# Negative Voltage when Magnet Falls Through Solenoid: Gaining Energy?

• Miraj Kayastha
In summary, when a magnet falls through a solenoid, a voltage is produced, with positive voltage being produced when the magnet enters and negative voltage when it leaves. Voltage is the energy lost by a unit charge traveling from one point to another, and a negative voltage means that a test charge would gain energy by following that path. The sign of the test charge also matters. When a resistor is connected to the solenoid, it will produce heat regardless of the voltage across it, but it is dangerous to talk about potential energy in this scenario due to the non-conservative nature of the electric field in the presence of a changing magnetic field.
Miraj Kayastha
when a magnet is falling through a solenoid, voltage is produced.
Once positive is produced and the when the magnet leaves the solenoid negative voltage is produced.

Voltage is the energy lost by a unit charge when traveling from one point to the other.

So if there is negative voltage produced, does this mean charge gains energy?

Voltage requires a defined path (though because the electric field is a conservative force, the actual path does not matter, only the endpoints). So yes, if you have a negative voltage, then a test charge would gain energy by following that path. Reverse the path and you have a positive voltage which is the energy you have to expend to move the test charge back to the starting position.

EDIT: Should qualify that the sign of your test charge matters too. We are talking about a positive charge above. A negative charge would be the opposite.

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Whatever the sign of the voltage, and whatever the sign of the charge of the test charge, the field will make it move in a way that it gains kinetic energy from the field. It's dangerous to talk about potential energy, because the electric field is not conservative in the presence of a changing magnetic field.
If you hook up a resistor to the solenoid, it will produce heat, both with a negative and a positive voltage across it.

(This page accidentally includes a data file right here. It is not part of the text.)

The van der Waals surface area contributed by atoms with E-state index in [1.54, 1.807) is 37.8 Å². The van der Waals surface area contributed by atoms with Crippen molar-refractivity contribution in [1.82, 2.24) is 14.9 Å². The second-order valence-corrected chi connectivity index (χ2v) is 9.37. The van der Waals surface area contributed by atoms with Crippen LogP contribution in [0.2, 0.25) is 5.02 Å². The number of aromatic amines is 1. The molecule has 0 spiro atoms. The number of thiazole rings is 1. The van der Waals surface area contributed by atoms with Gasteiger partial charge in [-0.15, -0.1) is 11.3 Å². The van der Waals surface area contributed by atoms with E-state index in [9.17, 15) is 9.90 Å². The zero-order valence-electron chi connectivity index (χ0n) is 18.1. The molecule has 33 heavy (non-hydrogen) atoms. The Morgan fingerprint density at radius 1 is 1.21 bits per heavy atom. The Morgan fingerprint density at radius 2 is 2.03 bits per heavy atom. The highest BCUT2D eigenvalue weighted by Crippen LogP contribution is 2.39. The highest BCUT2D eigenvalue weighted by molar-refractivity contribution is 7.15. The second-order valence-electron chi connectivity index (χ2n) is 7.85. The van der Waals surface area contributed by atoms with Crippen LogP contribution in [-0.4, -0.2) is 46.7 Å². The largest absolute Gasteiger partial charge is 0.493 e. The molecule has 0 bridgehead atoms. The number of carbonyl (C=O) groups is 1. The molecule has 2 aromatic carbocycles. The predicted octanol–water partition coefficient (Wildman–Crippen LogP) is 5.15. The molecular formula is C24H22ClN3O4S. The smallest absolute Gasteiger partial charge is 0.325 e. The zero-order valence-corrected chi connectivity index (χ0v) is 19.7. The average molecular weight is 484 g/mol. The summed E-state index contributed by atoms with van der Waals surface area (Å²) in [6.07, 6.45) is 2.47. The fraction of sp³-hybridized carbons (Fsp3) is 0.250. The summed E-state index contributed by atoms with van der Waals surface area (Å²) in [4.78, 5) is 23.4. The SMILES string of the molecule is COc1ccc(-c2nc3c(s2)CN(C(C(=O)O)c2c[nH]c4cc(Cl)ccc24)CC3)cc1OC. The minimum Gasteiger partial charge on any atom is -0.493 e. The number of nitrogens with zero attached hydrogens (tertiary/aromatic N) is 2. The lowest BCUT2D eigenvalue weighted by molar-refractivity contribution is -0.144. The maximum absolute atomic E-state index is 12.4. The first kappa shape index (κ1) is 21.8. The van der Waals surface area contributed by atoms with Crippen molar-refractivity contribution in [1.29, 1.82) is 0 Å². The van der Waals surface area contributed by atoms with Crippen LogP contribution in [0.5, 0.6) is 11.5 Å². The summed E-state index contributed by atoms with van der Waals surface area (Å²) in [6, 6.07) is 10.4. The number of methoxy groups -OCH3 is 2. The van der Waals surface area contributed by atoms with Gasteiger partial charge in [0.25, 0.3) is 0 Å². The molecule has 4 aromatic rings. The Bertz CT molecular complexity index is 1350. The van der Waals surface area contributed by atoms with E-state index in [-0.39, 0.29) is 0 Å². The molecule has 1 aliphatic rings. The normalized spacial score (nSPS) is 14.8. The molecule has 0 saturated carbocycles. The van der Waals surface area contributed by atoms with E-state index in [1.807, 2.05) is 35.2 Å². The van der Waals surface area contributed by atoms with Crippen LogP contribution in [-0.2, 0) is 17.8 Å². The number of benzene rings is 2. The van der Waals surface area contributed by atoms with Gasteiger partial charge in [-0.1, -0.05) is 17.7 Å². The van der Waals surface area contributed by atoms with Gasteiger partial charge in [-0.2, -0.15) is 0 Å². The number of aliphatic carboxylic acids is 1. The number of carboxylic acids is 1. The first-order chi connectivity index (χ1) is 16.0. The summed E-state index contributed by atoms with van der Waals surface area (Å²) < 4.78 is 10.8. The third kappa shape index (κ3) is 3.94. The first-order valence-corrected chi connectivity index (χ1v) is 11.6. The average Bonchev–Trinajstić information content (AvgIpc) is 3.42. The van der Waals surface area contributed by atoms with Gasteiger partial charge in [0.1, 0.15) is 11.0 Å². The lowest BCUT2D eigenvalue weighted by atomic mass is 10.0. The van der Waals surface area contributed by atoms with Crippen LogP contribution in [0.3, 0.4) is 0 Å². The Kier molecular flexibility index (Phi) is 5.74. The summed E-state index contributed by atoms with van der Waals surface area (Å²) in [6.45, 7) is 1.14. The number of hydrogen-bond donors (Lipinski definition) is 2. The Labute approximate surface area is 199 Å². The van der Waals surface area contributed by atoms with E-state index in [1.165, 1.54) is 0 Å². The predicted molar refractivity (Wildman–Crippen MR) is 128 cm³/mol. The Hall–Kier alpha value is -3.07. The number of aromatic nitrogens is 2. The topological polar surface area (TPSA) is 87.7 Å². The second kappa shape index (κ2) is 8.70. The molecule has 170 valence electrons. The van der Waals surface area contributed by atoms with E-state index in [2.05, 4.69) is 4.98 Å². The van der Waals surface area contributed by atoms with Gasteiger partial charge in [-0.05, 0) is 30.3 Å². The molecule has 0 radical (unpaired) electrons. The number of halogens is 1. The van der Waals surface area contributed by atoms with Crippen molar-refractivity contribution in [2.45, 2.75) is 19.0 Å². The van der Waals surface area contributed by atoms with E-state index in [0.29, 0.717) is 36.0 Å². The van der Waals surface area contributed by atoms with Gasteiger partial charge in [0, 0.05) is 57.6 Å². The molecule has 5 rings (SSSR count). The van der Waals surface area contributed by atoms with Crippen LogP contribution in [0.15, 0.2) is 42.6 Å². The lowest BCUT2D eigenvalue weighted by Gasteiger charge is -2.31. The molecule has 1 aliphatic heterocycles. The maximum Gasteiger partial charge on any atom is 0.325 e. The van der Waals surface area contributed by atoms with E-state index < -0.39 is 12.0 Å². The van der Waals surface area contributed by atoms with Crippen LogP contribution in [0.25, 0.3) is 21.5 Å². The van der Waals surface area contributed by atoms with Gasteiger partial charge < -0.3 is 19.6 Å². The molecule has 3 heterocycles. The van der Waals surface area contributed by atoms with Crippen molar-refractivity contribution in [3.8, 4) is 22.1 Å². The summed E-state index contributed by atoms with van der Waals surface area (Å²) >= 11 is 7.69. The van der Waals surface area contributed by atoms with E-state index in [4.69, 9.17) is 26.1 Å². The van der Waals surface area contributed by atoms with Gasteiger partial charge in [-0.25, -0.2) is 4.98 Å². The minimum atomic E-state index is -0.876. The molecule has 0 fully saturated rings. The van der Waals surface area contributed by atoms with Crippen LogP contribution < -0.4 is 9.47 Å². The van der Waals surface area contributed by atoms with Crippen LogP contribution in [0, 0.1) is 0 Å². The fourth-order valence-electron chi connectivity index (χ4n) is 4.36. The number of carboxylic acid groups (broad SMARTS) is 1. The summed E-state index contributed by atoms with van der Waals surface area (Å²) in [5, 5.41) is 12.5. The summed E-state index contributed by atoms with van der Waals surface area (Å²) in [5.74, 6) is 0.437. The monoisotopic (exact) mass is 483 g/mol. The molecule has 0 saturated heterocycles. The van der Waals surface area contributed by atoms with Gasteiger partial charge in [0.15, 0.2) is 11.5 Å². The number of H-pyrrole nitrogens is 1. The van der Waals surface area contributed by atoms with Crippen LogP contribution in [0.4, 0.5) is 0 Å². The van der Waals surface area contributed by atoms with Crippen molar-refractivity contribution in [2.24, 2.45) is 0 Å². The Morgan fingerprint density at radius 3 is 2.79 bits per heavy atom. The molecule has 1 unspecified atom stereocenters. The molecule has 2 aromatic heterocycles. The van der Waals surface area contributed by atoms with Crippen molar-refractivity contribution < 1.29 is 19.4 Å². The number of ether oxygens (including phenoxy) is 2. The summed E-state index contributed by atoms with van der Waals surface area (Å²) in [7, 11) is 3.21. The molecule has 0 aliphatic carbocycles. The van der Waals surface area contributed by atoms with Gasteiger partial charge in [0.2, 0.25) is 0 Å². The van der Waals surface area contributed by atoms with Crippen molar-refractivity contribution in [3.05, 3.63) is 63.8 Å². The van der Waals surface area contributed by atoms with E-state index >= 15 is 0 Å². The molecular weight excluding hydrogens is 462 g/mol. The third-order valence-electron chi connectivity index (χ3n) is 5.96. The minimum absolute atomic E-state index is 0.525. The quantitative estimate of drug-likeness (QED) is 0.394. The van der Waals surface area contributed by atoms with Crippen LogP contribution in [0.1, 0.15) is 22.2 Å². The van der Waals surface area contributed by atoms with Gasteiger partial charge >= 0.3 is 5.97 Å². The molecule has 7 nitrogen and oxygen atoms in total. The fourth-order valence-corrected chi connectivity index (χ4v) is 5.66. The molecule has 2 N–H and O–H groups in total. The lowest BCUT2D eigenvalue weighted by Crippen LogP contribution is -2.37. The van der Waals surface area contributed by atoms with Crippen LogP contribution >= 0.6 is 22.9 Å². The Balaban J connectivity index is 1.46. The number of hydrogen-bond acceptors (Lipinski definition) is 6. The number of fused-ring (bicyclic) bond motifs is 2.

## 1. What does it mean for a magnet to gain energy while falling through a solenoid?

When a magnet falls through a solenoid, it creates a changing magnetic field which induces a negative voltage in the solenoid. This negative voltage results in an electric current flowing through the solenoid, which in turn creates a repulsive force that opposes the motion of the falling magnet. This repulsive force does work on the magnet, effectively transferring energy to it and causing it to gain kinetic energy as it falls.

## 2. How does the negative voltage in a solenoid contribute to the magnet's energy gain?

The negative voltage in the solenoid creates an electric current, which produces a magnetic field that opposes the motion of the falling magnet. This opposition results in a repulsive force on the magnet, which does work on it and transfers energy to it. In other words, the negative voltage in the solenoid indirectly contributes to the magnet's energy gain by creating a repulsive force.

## 3. Is the energy gain of the magnet proportional to the strength of the solenoid's magnetic field?

No, the energy gain of the magnet is not directly proportional to the strength of the solenoid's magnetic field. While a stronger magnetic field may result in a larger negative voltage and electric current, the repulsive force on the magnet is also influenced by other factors such as the mass and velocity of the falling magnet.

## 4. Can a magnet fall through a solenoid without gaining energy?

No, a magnet will always gain energy when falling through a solenoid due to the repulsive force created by the negative voltage and resulting electric current. However, the amount of energy gained may vary depending on factors such as the strength of the magnetic field and the initial conditions of the falling magnet.

## 5. How does this phenomenon relate to energy conservation?

According to the law of conservation of energy, energy cannot be created or destroyed, only transferred or converted from one form to another. In the case of a magnet falling through a solenoid, the energy gained by the magnet is transferred from the magnetic field in the solenoid. This phenomenon demonstrates the principle of energy conservation and conservation of momentum in electromagnetic systems.

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